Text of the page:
Upon viewing the CCTV footage, the police officers noted that the accused had been driving her white VW Polo; she indicated to turn right, but then without warning she turned left; this caused a collision with a vehicle behind her.

At the trial in the Justice of the Peace Court, the accused was convicted of the Section 3 offence, but  her defence agent objected to the provenance or authenticity of the CCTV footage. The Justice dismissed this objection and concluded that the footage was real evidence which was then proof of fact.

That said, the Justice found that the case raised an issue of “novelty and complexity”:

Whether the evidence of the two police officers who attended after the collision and viewed the CCTV footage could amount to corroboration or whether it is no more than a descriptive piece of (uncorroborated) real evidence.

The accused was permitted to appeal to the Sheriff Appeal Court which then submitted a reference to the Appeal Court of the High Court of Justiciary.

The Appeal Court was asked to consider the following issues:

(i) In situations where the actus reus (wrongful act) was caught on CCTV footage and was the sole piece of evidence, could the evidence of the two police officers who attended the locus and later viewed the CCTV footage be enough to establish corroboration or should it be regarded as having the status of no more than a descriptive piece of real evidence?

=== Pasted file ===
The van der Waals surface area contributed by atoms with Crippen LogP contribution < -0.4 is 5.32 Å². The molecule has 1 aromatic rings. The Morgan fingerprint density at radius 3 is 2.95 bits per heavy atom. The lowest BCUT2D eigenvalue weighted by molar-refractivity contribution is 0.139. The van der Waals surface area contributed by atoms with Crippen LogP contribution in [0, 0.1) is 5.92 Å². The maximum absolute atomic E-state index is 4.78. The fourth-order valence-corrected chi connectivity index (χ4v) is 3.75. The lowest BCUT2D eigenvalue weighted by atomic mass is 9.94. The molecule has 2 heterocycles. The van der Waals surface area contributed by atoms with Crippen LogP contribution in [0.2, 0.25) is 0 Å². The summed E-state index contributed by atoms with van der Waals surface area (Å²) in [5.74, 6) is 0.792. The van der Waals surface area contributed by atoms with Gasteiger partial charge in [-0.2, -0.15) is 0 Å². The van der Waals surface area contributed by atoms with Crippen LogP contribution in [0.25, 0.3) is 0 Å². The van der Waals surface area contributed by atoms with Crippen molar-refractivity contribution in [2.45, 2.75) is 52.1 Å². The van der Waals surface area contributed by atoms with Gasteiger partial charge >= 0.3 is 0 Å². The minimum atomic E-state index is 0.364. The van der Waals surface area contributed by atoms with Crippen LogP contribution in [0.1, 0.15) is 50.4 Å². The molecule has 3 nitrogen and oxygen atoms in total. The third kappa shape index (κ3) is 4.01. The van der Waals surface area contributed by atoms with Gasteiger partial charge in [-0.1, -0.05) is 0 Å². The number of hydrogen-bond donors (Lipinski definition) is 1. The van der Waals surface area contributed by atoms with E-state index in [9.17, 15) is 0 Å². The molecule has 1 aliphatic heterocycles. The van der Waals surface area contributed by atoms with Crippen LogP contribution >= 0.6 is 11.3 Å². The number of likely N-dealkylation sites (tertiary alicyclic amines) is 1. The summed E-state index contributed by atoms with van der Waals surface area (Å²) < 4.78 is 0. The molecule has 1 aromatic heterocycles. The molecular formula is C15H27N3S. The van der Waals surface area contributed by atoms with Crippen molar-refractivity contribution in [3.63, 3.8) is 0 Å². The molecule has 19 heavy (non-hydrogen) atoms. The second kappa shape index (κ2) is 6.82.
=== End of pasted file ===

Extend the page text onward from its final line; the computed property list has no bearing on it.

(ii) In situations where the act reus is caught on CCTV footage; is the only evidence of said act; and its provenance has been established, can the footage alone be regarded as sufficient evidence of the actus reus of the offence?

(iii) If the actus reus is caught on CCTV footage; is the only evidence of said act; and its provenance has been established, is the fact finder entitled to establish that the act has taken place based upon his viewing of the footage?

In its submission, the Sheriff Appeal Court made reference to a previous case – Gubinas & Radavicius v HMA [2017] SCCR 463 – that it was “at least arguable that … a corroborated case can be established on the basis of a single piece of CCTV alone, where the provenance of the CCTV is properly established”.

The “Cluedo” Reference

Gubinas & Radavicius contained a very interesting statement (at paragraph 59) which became known as the “Cluedo” reference (after the well known murder mystery board game):